Frequently Asked Questions
what is a refugee?
A person who has been forced to leave their country due to a well-founded fear of war, persecution or slavery because of their race, religion, nationality, social group or political opinion.
how do refugees get to syracuse?
Those refugees who are in Syracuse are typically "resettled refugees," meaning that our State Department has worked with international entities to facilitate their legal migration to this nation in order for them to start a new life with the opportunity of citizenship (after five years). In order to be resettled, a refugee must fall into one of several categories that set them apart from the rest of the millions of refugees around the world. These categories include most vulnerable, particular ethnic groups, families members of those already in the US and more.
Once a refugee has been selected for the resettlement application process, they go through a long process (typically 1-3 years) that includes a series of interviews, medical testing, background checks and more. This process is overseen by the International Office of Migration (IOM), who also facilities their actual travel once resettlement opportunity has been granted. An estimated 1% of the world's refugees will be resettled.
Once families have been selected to be presented for resettlement, their cases are put before the US State Department, approved, then delegated amongst a group of volunteer agencies which have local offices (resettlement agencies) throughout the United States, primarily located in mid-sized cities. In Syracuse, our resettlement agencies are Center for New Americans (Interfaith Works) and Northside CYO (Catholic Charities). These resettlement agencies are responsible to set up the basic needs for the family upon arrival, and provide case management for the initial 90 days.
how many refugees do we have in Syracuse?
While the numbers are hard to determine, most estimates say 12,000-15,000, mainly living in Syracuse’s Northside. Syracuse has seen approximately 1,000-1,400 refugees arrive each year through our two resettlement agencies in previous years. Numbers of newly arriving families are significantly slowed due to federal regulations since early 2017.
where do the refugees in Syracuse typically come from?
Within the last five years, the primary nations Syracuse has been resettling refugees from include:
Bhutan (via Nepal)
Democratic Republic of Congo
what other agencies serve the resettled refugees in Syracuse?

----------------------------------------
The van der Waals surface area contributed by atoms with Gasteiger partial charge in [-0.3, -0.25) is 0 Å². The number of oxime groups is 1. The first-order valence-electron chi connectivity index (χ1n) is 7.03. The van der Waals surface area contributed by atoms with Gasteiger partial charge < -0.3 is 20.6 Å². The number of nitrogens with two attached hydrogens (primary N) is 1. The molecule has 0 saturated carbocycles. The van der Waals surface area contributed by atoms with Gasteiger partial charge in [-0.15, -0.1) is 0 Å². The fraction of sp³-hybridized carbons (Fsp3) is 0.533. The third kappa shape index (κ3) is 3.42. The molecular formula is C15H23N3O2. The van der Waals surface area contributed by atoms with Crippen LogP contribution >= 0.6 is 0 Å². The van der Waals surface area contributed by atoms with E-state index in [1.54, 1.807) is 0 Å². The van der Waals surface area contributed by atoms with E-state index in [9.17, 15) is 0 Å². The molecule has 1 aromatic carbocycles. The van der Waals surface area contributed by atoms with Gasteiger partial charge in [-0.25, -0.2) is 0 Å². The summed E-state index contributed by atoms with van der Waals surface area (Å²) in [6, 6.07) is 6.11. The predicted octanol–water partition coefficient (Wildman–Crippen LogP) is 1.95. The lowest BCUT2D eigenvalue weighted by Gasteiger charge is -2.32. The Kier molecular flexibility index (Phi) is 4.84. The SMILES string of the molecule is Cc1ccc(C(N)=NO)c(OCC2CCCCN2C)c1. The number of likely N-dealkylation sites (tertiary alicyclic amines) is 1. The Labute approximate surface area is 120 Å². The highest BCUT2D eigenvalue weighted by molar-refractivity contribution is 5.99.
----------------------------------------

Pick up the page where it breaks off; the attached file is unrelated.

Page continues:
While most of our urban organizations and agencies have work with the resettled refugees in Syracuse, here are some besides Hopeprint that focus on their particular needs and opportunities:
RISE (Refugees and Immigrants Self Empowered)
Center for New Americans/Interfaith Works of Central New York
North Side Learning Center
Northside CYO/Catholic Charities of Onondaga County
Refugee Assistance Program (SCSD)
Westside Learning Center
Yeshua Restoration Ministries
New Americans Forum
Various Ethnic Based Community Organizations
Various Ethnic Churches and Programs
(see Refugee Alliance List under Community Collaboration for more)
what role does Hopeprint play among this community and other organizations?
Hopeprint's focus is on the empowerment of resettled refugees to thrive. While there are a number of entities working hard to assist resettled refugees in surviving (i.e. food access, government services, healthcare, etc), we are focused on the post-resettlement time period and empowering them along the next steps towards a thriving life. We welcome them into our "family" through our hospitality gatherings and homes, mentor them along the steps to their goals for a thriving life, and connect with community resources that exist to support their endeavors. Think of it as the guides and fellow journeymen along the pathway from a life of survival to a life of thriving.
Some of the excellent support services for survival needs as well as tools needed in order to thrive are provided through some of the other great organizations in our community, and we seek to connect our family members to those resources without duplicating services as much as possible! We are grateful to serve on the Refugee Alliance and Community Integration Coalition that further facilitates that connectedness, and to be part of the tapestry of resources available in this community to make our vision a reality together!